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Effects of differences in exercise programs with regular resistance training on resting blood pressure in hypertensive adults: a systematic review and meta-analysis
Igarashi Y
Journal of Strength & Conditioning Research 2023 Jan;37(1):253-263
systematic review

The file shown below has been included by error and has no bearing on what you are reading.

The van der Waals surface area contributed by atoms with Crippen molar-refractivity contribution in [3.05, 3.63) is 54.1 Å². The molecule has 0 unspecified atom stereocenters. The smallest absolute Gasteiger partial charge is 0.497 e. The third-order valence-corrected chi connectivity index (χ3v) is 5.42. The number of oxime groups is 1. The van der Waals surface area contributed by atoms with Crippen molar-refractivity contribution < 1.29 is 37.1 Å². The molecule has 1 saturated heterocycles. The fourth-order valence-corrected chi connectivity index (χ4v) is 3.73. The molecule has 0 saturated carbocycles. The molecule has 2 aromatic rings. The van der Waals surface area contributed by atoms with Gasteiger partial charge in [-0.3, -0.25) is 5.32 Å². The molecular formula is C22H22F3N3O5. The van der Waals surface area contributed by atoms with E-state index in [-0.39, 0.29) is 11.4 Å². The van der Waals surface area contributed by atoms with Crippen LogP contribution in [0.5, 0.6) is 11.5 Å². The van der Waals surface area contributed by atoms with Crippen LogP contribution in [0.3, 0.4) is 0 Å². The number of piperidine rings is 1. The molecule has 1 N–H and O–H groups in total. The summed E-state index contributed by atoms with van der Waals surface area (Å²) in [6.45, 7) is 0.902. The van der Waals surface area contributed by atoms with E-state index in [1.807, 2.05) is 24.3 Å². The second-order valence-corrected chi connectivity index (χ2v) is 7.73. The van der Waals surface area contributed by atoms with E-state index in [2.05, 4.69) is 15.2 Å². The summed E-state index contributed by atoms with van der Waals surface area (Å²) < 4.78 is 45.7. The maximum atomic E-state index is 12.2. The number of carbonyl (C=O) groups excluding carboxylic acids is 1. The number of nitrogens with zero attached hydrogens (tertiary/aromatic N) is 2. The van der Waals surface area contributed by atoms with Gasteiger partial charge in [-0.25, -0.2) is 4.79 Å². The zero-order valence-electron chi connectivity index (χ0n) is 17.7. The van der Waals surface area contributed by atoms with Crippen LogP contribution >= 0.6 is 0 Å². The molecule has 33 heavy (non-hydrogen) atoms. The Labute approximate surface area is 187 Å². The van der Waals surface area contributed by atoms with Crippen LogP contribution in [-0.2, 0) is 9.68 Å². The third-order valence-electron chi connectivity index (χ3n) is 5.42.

This systematic review and meta-analysis aimed to evaluate changes in resting blood pressure (RBP) with differences in regular resistance training (RT) programs. Inclusion criteria were randomized controlled trials involving hypertensive adults and interventions involving only RT of both the upper and lower limbs for >= 7 weeks. The weighted mean difference (WMD) was defined as the mean difference between the exercise and control groups, weighted by the inverse of the squared standard error for each study, and all WMDs in RBP were pooled as overall effects. A simple meta-regression analysis was performed to evaluate the relationship between RT variables (percentage 1 repetition maximum (1RM), number of repetitions, number of sets, and weekly frequency) and changes in RBP. Seventeen studies (646 subjects) were analyzed. The pooled WMDs in the resting systolic blood pressure (RSBP) and resting diastolic blood pressure (RDBP) decreased significantly but contained significant heterogeneity (RSBP -4.7 mmHg (95% confidence interval (CI) -6.7 to -2.8; I2 = 46.6%); RDBP -3.5 mmHg (95% CI -4.9 to -2.1; I2 = 39.1%)). Meta-regression analysis revealed that an increase in % 1RM was significantly associated with a decrease in the RSBP (gamma = -0.25x0 + 10.85, where gamma represents the mean difference in RSBP, and x0 represents % 1RM (%)), and heterogeneity was alleviated (I2 = 0.0%). For reducing RSBP, regular RT with moderate or heavy loads may be more beneficial than regular RT with light loads.

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